5. It’s positive.Yes, there are times when you’ll need to deliver bad news, but even then, you should spend more time on the high ground than the low ground. No matter how sobering your message, it should move the room in a hopeful direction, highlighting aspirational goals, possibilities, and accomplishments. Sometimes circumstances make this easy and your message is just, “I’m thrilled by your performance as a team” or, “We closed the deal, and you all made it happen.”You can still sound a note of positivity when that isn’t the case, though: “While we face major challenges, I’m confident we can remain the provider of choice in our industry.” Whatever you do, always move from negatives to positives.
  1. It’s recognizable.Make sure everyone can identify your message when they hear it. Introduce it with phrases like, “My point is,” “My message is,” “My view is,” “As I see it,” “I believe that,” or even “Here’s the thing.”

Remember these fundamentals of a good message, and if you do – your message will be heard by and resonate with your audience.

This article is adapted from the author’s column in the November 13, 2017 issue of Fast Company.

why-leaders-need-to-be-strong-speakers

Why Leaders Need to Be Strong Communicators

Let’s begin with the basics. Why should someone who thinks of himself or herself as a leader—or who aspires to be a leader—care about words, language patterns, structuring of ideas, eliminating “um’s” and “ah’s” and acquiring a strong physical presence. Aren’t these, after all, “soft skills?”

Yes, and that is exactly what today’s leaders need.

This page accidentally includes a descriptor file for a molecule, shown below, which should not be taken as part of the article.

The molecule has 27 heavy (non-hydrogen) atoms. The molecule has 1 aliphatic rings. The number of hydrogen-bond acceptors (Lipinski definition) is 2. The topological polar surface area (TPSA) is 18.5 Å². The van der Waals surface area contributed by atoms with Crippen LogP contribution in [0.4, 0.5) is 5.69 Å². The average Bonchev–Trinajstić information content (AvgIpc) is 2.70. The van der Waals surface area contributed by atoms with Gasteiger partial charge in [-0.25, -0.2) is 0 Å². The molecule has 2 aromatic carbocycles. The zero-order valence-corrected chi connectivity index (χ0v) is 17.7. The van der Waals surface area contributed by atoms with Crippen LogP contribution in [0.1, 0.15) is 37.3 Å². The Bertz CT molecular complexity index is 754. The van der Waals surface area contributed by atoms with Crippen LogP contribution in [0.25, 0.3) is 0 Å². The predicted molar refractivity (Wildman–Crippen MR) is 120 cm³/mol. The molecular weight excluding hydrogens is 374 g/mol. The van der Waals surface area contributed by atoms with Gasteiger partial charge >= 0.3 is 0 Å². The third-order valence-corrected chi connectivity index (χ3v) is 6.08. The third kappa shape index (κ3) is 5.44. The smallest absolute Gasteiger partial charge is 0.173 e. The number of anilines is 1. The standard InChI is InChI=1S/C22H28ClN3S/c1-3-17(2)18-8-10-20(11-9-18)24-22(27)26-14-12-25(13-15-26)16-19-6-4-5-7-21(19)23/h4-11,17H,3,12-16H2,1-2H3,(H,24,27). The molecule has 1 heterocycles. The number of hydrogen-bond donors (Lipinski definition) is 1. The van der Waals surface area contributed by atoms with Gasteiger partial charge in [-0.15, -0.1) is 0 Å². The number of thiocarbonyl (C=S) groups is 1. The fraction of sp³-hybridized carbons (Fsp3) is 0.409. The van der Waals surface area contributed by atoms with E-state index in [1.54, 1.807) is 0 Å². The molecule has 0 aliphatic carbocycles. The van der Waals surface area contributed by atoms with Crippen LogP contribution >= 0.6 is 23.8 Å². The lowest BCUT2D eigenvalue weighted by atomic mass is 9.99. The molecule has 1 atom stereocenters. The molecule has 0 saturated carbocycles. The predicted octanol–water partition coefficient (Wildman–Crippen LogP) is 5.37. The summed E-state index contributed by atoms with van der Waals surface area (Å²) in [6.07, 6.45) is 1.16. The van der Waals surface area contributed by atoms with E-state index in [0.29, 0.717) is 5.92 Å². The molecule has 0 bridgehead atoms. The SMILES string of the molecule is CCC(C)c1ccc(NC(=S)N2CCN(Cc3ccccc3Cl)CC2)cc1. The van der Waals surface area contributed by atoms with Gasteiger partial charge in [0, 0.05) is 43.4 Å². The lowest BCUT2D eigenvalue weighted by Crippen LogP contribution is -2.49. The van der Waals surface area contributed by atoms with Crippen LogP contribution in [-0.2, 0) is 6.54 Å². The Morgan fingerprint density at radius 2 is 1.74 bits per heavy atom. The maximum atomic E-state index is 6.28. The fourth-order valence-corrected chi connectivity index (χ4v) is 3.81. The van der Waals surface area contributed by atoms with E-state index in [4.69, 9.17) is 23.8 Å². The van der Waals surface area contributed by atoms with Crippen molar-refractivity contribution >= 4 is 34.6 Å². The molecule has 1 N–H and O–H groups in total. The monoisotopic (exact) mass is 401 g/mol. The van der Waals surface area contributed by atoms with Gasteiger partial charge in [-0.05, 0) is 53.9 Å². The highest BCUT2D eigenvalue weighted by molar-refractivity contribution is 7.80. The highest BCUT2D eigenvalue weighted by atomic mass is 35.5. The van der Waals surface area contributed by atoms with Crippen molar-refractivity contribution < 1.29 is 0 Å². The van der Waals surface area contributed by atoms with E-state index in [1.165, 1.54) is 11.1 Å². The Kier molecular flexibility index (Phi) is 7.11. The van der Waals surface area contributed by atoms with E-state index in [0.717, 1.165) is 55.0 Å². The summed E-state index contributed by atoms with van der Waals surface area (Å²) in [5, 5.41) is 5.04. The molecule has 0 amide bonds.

Wharton Professor Adam Grant writes in a LinkedIn article: “It’s getting harder to succeed without soft skills. There’s a premium on coordination, negotiation, persuasion and social perceptiveness.”1 This is a result of automation in the labor market, fewer technical jobs, and the need for more collaboration by people in teams.

The chart below shows that soft skills are taking on much more importance at work. And leaders—of all people—need these skills. They are the ones who spend their days in meetings with people they need to listen to, influence, persuade, and encourage to collaborate. Their day is spent using their soft skills. A CEO, for example, spends a full 85 percent of the time with people, doing just these things. And “busy professionals” spend about 40 percent of their time in meetings, using these same skills.2

 

My latest book, Impromptu: Leading in the Moment, shows you how to persuade and influence in everyday business situations that take up most of our day: meetings, corridor conversations, elevator chats, one-on-one discussions, and answering questions.

These spontaneous encounters are the stuff of leadership. Moving others in these fleeting encounters will build your reputation and show others that you have the ability to lead in any situation.

Many of my future blog posts will focus on these extemporaneous speaking skills and how to master them. Stay tuned!